As you can see, the match is broadcast on the left, with official Twitter channels and referral broadcasters listed below, then there's a tweet stream on the right showcasing all the tweets using the #wimbledon hashtag. It's possible those tweets are being curated in real-time to avoid the stream being flooded with spam (which will no doubt become a bigger problem as more viewers become aware of the broadcast), but the layout itself is pretty much as you'd expect.
No doubt there'll be much more to it when Twitter's NFL coverage rolls around - the company has a lot riding on the success of the NFL deal, so you'd expect they'll be going all out - but with up to 70% of sports fans "second-screening" and interacting with another device while consuming sports content already, the basic mechanics of the pairing makes sense.
You can check out the Wimbledon stream for yourself here.
3. Facebook Video Downloads
Facebook's ongoing push into developing markets will see them trial a new system to enable users to download video content from the platform, starting from July 11th.
The download option will appear alongside the regular Like and Comment options, enabling users in areas with low connectivity to save video content while they're in a wi-fi or otherwise connected region, in order to view it later.
The feature's only being tested amongst a small group of users, and the wider application of such an option seems limited, but it'll help Facebook build their audience share in such markets, which is a big deal for the platform's future growth. As we've reported previously, India has potential non internet-connected audience of over 1.06 billion, a huge market for Facebook to tap into, if able.
In order to protect the rights of content creators (and as noted in the above note from Facebook), publishers will be able to opt out of the download feature and people will only be able to download original videos posted by users on personal accounts or from Pages.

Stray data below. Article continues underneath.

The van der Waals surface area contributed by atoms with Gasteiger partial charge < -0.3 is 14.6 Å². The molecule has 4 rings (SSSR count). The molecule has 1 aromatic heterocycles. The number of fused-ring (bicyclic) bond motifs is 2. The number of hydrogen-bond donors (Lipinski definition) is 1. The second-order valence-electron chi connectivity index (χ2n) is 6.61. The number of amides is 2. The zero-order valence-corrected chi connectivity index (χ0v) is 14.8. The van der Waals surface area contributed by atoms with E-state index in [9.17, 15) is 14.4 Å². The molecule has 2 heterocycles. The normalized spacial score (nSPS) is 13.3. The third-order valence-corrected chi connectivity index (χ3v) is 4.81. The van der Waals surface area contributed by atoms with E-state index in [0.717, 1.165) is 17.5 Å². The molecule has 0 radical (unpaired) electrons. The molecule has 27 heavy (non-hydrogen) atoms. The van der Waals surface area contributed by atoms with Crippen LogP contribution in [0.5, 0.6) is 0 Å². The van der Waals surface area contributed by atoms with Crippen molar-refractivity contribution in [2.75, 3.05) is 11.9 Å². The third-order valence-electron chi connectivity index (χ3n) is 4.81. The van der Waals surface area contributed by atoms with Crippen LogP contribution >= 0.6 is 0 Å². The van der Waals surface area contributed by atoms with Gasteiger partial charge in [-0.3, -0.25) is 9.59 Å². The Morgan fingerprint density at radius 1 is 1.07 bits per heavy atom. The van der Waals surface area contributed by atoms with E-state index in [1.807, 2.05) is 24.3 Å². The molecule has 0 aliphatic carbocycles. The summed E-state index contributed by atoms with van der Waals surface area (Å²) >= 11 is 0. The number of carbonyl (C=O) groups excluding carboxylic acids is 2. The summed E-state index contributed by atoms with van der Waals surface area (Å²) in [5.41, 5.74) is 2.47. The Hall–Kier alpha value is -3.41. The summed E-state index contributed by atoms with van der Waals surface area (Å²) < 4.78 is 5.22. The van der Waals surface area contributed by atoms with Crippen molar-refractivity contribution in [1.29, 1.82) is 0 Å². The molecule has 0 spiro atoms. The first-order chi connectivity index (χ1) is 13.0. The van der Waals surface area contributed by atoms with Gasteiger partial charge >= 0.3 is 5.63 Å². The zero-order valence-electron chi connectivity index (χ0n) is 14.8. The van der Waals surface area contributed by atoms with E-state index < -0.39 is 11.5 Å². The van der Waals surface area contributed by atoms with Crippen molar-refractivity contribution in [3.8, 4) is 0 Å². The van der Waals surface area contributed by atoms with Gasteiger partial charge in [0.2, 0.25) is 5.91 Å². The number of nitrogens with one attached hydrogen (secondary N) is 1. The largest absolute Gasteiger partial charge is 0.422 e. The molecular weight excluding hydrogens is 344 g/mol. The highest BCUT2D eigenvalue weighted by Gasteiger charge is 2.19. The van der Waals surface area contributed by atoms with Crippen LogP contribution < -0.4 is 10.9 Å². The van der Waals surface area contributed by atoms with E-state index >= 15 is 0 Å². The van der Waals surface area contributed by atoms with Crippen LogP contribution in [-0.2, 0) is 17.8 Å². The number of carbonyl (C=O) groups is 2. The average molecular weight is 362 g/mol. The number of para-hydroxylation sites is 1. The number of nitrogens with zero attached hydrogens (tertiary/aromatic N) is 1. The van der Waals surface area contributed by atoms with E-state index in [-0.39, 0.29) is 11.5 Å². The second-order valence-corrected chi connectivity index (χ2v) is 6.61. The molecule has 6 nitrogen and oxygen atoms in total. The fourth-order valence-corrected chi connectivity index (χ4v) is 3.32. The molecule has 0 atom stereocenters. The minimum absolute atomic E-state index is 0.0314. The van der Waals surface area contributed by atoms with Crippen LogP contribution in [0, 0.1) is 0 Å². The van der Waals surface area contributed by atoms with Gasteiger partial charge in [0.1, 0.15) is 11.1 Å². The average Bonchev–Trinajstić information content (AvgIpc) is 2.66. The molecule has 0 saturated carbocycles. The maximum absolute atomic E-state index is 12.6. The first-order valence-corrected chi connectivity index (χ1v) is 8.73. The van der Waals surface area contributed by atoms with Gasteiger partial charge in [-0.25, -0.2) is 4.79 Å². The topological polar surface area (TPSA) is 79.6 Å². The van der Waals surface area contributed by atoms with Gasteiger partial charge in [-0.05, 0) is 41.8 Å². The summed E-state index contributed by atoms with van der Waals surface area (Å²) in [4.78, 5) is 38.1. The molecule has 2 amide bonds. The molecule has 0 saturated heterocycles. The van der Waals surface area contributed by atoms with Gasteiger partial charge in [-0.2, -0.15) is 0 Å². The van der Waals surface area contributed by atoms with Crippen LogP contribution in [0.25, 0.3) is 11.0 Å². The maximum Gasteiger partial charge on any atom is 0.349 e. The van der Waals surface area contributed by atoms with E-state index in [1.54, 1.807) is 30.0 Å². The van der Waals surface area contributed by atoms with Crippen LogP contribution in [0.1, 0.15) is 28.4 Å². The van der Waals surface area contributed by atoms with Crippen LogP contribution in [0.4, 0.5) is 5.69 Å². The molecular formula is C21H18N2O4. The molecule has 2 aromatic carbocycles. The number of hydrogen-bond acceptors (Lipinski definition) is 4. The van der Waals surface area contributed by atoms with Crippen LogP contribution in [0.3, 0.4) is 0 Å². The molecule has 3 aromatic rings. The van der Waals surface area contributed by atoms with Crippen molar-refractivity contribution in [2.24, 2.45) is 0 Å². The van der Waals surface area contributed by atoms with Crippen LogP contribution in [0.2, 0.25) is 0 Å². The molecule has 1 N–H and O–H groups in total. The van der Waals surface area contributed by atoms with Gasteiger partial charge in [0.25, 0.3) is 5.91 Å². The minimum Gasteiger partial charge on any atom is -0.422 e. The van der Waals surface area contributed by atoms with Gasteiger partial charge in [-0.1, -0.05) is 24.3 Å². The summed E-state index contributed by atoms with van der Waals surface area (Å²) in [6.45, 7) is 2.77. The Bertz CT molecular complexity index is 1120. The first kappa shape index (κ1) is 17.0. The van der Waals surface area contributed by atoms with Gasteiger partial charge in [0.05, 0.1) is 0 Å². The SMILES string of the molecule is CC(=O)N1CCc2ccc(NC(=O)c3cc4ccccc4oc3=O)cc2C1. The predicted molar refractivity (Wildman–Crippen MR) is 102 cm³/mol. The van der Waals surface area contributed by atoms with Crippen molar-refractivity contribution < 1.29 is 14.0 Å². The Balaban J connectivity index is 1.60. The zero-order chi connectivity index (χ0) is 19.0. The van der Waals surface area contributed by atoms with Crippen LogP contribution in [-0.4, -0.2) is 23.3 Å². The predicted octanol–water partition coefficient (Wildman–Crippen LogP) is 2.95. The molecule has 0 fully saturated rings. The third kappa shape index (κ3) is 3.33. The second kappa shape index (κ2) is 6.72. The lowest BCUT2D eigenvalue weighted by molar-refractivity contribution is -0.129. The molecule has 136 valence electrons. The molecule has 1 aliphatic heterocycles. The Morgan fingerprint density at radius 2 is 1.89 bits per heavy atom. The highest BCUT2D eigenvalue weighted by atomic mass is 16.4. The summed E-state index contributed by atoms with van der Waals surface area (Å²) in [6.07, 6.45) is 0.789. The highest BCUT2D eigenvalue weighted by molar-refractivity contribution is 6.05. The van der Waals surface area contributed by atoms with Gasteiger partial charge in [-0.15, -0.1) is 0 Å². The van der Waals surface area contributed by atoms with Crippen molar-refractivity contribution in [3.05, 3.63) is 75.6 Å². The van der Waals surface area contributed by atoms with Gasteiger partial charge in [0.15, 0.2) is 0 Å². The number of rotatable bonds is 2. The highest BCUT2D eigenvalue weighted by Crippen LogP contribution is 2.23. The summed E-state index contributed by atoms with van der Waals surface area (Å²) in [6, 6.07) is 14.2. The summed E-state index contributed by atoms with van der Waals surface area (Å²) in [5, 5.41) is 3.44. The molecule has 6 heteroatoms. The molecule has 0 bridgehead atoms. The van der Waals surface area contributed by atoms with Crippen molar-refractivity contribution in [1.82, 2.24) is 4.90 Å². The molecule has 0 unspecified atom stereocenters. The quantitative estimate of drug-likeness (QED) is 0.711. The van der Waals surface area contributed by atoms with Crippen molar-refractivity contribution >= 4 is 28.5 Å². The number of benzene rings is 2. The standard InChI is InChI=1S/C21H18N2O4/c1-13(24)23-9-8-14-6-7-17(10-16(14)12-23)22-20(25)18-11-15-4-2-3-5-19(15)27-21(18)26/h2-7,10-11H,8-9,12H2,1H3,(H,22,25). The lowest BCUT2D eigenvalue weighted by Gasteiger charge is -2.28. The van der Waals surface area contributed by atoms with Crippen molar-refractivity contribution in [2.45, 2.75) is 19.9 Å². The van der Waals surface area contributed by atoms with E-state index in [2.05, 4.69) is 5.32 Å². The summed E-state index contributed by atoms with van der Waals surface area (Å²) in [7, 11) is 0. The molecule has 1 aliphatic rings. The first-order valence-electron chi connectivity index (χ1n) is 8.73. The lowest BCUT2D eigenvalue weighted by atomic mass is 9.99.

4. Facebook Messenger Account Switching
Back in February, Facebook rolled out Messenger account switching on Android. Now they're bringing the same functionality to iOS.
(Image via Matt Navarra/The Next Web)
The option will make it easier for business owners and/or those sharing a single device to easily navigate their Messenger activity and respond to relevant messages.
To use Messenger account switching on iOS, go to Profile, Switch Account, then press the plus sign to add a new profile.
5. Instagram Comment Moderation
And the last recent update of note is Instagram's new comment moderation tool for business pages.
Available on Instagram's new brand profiles, the comment moderation tools enable users to block comments with words or phrases often reported as offensive from appearing on your posts.
It's a good option that will no doubt benefit many brand pages. Spam comments on Instagram have been on the rise as more people have signed up to the platform, and while there's no option to control which specific words or phrases are blocked, it still provides some way for brands to take additional control over the content that's presented to their audience.
Each of these updates obviously holds value within itself, but all are fairly specific - not game-changing in any way, but helpful all the same, and worth noting for anyone utilizing these platforms.